Rebecca Rickaby, PCC Secretary reflects on the changing world from March 2020.
Well the call came at the end of March that I was being furloughed before Easter. At which point I ran the gamut of a whole range of emotions. Relief I had a job versus anxiety of thinking I wouldn’t have a job to go back to; anticipation of being able to get on and do some large projects over a sensible amount of time instead of cramming everything into a weekend and starting the working week tired. Time to think about what really matters in life. Guilt at the fact I was being paid to stay at home while my colleagues were struggling with extra work. Isolation as no one from the office called me (I later found out that they were told not to so as to abide by the furlough regulations). A very strange time of not wanting to get close to people and knowing that I was limited as to where I could travel.
So in my 60th year which had so much planned – theatre trips, Isle of Wight Festival, a champagne tea at Highgrove with a group of 14 friends, going to the States for 2 weeks in November – all cancelled. An un-birthday year so technically I am still 59.
So how did I cope?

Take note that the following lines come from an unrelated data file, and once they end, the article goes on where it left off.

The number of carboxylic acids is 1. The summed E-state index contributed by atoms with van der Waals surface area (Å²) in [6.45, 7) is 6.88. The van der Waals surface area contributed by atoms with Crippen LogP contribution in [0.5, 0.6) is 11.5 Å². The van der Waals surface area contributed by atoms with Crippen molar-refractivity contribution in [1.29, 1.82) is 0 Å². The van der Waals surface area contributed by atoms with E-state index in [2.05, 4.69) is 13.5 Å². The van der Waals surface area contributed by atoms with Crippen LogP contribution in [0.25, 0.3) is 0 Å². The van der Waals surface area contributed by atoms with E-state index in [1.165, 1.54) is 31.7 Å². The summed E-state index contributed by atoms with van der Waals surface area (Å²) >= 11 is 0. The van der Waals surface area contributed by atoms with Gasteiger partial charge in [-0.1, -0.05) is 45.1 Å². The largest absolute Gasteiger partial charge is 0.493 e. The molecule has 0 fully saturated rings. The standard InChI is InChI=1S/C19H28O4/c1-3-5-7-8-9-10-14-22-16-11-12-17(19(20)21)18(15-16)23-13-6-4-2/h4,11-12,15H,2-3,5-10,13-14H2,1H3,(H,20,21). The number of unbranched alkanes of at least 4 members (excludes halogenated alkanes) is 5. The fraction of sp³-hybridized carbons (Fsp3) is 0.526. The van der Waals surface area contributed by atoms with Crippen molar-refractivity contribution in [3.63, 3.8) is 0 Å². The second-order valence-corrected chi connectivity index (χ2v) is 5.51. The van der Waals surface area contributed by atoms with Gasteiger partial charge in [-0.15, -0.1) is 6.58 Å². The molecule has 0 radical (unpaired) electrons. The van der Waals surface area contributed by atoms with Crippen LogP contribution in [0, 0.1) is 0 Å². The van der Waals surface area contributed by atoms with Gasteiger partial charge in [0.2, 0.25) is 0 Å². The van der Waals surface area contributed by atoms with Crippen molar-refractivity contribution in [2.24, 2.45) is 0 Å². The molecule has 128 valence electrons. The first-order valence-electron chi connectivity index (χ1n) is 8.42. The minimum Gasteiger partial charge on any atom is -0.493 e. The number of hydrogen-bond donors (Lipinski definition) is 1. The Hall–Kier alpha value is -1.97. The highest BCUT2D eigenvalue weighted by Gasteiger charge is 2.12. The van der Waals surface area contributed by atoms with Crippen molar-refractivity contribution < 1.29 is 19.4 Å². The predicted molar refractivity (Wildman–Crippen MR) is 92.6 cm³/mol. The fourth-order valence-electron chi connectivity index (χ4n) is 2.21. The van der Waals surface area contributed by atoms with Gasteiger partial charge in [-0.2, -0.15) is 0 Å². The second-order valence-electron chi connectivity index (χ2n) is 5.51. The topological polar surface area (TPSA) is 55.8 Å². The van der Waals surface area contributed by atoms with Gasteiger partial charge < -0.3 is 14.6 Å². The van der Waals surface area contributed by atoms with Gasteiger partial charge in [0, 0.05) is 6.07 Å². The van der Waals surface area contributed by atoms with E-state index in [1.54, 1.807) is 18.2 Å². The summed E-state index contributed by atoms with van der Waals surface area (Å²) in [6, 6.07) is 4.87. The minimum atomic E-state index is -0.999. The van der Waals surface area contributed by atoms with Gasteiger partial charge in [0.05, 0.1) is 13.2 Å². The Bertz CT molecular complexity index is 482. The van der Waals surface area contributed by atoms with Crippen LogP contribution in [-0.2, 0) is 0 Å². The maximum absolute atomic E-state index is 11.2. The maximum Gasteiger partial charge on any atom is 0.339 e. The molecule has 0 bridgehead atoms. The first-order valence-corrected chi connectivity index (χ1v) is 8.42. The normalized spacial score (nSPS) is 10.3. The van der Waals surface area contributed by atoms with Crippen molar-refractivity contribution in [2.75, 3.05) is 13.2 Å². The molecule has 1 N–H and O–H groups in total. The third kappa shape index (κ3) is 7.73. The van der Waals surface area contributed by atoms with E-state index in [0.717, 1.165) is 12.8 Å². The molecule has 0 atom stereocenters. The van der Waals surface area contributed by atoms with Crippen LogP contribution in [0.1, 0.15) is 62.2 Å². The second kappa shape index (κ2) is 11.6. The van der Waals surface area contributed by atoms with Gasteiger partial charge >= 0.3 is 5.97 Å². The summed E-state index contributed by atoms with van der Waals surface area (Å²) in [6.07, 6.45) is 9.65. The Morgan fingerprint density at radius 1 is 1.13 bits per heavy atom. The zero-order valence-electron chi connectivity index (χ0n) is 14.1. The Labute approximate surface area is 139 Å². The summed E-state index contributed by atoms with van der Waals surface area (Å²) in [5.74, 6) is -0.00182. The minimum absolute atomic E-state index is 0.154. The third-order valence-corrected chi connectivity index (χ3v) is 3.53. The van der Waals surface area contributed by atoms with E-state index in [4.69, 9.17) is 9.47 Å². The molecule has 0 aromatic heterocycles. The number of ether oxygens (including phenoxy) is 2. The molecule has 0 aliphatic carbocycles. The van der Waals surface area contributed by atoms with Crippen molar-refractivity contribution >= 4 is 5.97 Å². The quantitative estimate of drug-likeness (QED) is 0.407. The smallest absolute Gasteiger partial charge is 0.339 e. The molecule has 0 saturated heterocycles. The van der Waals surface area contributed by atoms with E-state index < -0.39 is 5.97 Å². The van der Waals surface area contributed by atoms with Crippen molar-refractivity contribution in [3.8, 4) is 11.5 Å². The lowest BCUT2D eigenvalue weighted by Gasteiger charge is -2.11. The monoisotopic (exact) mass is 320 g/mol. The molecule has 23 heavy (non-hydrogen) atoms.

I decided from the start that as this was not a holiday I had to keep to the work routine so the alarm still went off at 6am but instead of going to work I went out for a walk which got me up and also avoided people at that early hour. I had put my bicycle into the workshop for a service but then Figgures closed. Fortunately, I managed to retrieve my bicycle – or rather my brother did, and he serviced it for me. I couldn’t play racquetball so I did my best to keep fit and sane by walking and bike riding and thank goodness for technology when my pilates teacher put sessions on Zoom! I discovered new walks round Pennington and into Lymington and enjoyed the sea wall on the bike.
The second thing I did was sort out those projects. The list was long so after about 3 parings down it come to roughly 5 things.
- Paint the outside of the 2 remaining sheds in my garden – one a piano / book room about 10ft x 12ft and the other a small storage shed next to it.
- Extend my raspberry patch with a flower bed at the end with a path through the middle so I could get to the raspberries more easily.
- Finish off a friend’s needlework with some gold thread work and cut the mount for the frame she had
- Cut a small access into the gravelled area at the back of the house instead of squeezing round the water butts.
- Gravel round my raised beds and the new rockery
- Finally, do my filing!!
Amazingly I managed all of the above and the weather was undoubtedly kind to allow the painting to be done over two weeks which meant that I did not injure my shoulder as I had done previously with painting the other 3 sheds in the garden.
All the while I was conscious that I had space. I was and am so blessed with my garden but it was the silence in the streets that got to me. No kids playing and reduced movement of cars. I really felt for those families in flats with restless children and how they found ways of coping.